Desert Pain Specialists can reset your nervous system with lidocaine infusions

Composite stock image, St. George News.

FEATURE — At Desert Pain Specialists  — Southern Utah’s premier interventional pain management team — we understand how consuming chronic pain is and the kind of burden it plays in your everyday life. This is why we are excited to offer another pain-relieving option: lidocaine infusions.

According to the National Institute of Health, chronic pain affects more Americans than diabetes, heart disease and cancer combined. Do you have nerve pain or neuropathy? Chronic migraines? Pain after shingles? Or maybe you have other chronic pain symptoms that have been unresponsive to injections, medications, supplements or all the above.

Well, lidocaine infusions might be the answer to reducing your pain. 

Most people probably know lidocaine as the medication injected right under your skin to numb the area before an IV or injection – or what the dentist might use to numb up your gums before they work in your mouth.

Lidocaine is a medication that stops nerves from conducting signals or talking to each other. If you can stop those signals, your spinal cord or brain doesn’t transmit those signals to tell your brain that you have pain, and subsequently, there is no pain when your doctor works on that area. Granted, a lot more goes into nerve signaling, but this is a simplified version of the body-spinal cord-brain pain pathway for numbing medication. 

But what if you could put that medication not just under the skin or in a muscle to numb it up? What if you were to put it straight into your veins and have it circulate throughout your entire body? This is where lidocaine infusions come in.

Stock image, St. George News

Intravenous lidocaine infusions have been shown to be beneficial in the treatment of many chronic pain diagnoses which have been resistant to more traditional therapies, especially for neuropathic pain – pain that is coming from nerves. Common neuropathic pain states that have been treated by lidocaine include post-stroke pain, peripheral neuropathy, diabetic neuropathy, complex regional pain syndrome, trigeminal neuralgia, atypical facial pain, shingles pain, headache/migraine and fibromyalgia.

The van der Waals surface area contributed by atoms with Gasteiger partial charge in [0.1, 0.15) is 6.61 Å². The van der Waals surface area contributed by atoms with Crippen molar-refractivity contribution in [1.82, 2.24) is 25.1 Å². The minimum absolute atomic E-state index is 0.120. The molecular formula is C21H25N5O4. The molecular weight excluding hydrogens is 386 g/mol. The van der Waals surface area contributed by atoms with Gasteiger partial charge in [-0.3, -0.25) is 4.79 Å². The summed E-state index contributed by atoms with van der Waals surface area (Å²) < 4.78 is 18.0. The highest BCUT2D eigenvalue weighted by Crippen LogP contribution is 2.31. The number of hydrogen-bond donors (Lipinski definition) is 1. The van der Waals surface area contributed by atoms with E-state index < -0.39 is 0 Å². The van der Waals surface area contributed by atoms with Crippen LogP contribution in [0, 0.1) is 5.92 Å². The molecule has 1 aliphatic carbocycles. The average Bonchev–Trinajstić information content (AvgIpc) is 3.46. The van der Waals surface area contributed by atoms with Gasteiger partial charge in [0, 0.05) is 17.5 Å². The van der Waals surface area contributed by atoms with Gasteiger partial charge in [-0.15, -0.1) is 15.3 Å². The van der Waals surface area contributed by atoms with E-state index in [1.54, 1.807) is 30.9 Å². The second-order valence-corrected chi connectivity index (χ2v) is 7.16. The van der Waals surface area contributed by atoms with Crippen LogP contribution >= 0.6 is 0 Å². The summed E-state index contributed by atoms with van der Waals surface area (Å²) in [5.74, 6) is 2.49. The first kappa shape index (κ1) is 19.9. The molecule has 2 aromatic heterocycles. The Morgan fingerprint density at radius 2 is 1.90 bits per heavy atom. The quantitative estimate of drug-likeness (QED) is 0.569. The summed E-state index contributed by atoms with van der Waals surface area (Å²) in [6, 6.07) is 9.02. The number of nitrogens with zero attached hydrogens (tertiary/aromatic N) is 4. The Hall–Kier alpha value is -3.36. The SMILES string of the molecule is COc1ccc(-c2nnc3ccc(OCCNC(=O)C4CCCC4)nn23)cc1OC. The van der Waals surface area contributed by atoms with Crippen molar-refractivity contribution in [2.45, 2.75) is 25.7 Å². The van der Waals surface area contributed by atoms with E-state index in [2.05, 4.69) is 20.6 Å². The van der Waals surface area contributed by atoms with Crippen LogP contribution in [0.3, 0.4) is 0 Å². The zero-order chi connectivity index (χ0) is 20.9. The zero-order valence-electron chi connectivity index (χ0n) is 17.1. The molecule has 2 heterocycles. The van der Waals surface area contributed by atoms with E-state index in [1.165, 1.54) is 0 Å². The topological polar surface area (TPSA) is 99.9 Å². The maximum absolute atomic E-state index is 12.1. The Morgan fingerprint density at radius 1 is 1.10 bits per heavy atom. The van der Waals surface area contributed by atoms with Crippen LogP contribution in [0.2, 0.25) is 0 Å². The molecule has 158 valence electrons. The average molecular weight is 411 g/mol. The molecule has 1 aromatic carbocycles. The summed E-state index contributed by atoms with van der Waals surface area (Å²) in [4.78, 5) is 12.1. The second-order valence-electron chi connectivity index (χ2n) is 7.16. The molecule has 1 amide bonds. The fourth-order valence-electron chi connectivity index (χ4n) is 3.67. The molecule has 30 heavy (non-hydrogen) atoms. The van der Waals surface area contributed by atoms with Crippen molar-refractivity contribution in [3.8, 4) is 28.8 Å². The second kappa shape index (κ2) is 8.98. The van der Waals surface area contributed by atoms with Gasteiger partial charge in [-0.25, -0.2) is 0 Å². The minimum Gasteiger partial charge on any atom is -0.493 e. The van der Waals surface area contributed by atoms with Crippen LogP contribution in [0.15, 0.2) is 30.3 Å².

Much is still being learned about how lidocaine infusions work, but we know it acts much like a computer’s “ctrl-alt-delete” or “reset” button except within your nervous system. It doesn’t take all your pain away, but it helps reduce the constant barrage of nerves firing, which is interpreted as pain.

So what does a lidocaine infusion entail? First, talk to your health care provider to see if a lidocaine infusion is right for you. If you have an arrhythmia (irregular heart beat), seizures, allergy to lidocaine or certain other health care concerns, a lidocaine infusion is not for you, as it could worsen these conditions.

If you and your provider feel lidocaine is a good option, you can expect to check in at Desert Pain Specialists or your provider like you normally would at the doctor’s office. A nurse will start your IV as you settle into a comfy chair, where we monitor your heart rate, blood pressure and oxygen. A physician will then meet you and discuss what to expect, along with risks and benefits.

The infusion itself is only 30 minutes, followed by 30 minutes of recovery where your vitals will continue to be monitored. Before you leave, you will be given a pain diary to log your pain level and other symptoms, such as sleep and other activities of daily living, over the next month. Your healthcare provider will then want to meet you in one month to follow up.

It is often found that repeat infusions improve pain control better and are recommended if any form of improvement is seen during the first infusion. Infusions can be done as close as four weeks.

Many patients ask how long they can expect to see results from a 30-minute infusion. Results vary from patient to patient, but examples of pain relief normally range from 80-90% for the first week, 70% the second week, 50% the third week and a slow reduction back to baseline the fourth week. Others see 50% for four weeks, with a quick decline toward the end of the fourth week, and even others see relief for longer than four weeks.

In any of these cases, the results of pain relief are longer than how long the actual medication lasts in your system. Within hours, the lidocaine is metabolized by your body, but the pain-relieving effects last much longer. This is why we refer to lidocaine infusions as the “ctrl-alt-delete,” resetting or rebooting of your nervous system.

Written by RACHEL ALLEN, Desert Pain Specialists.

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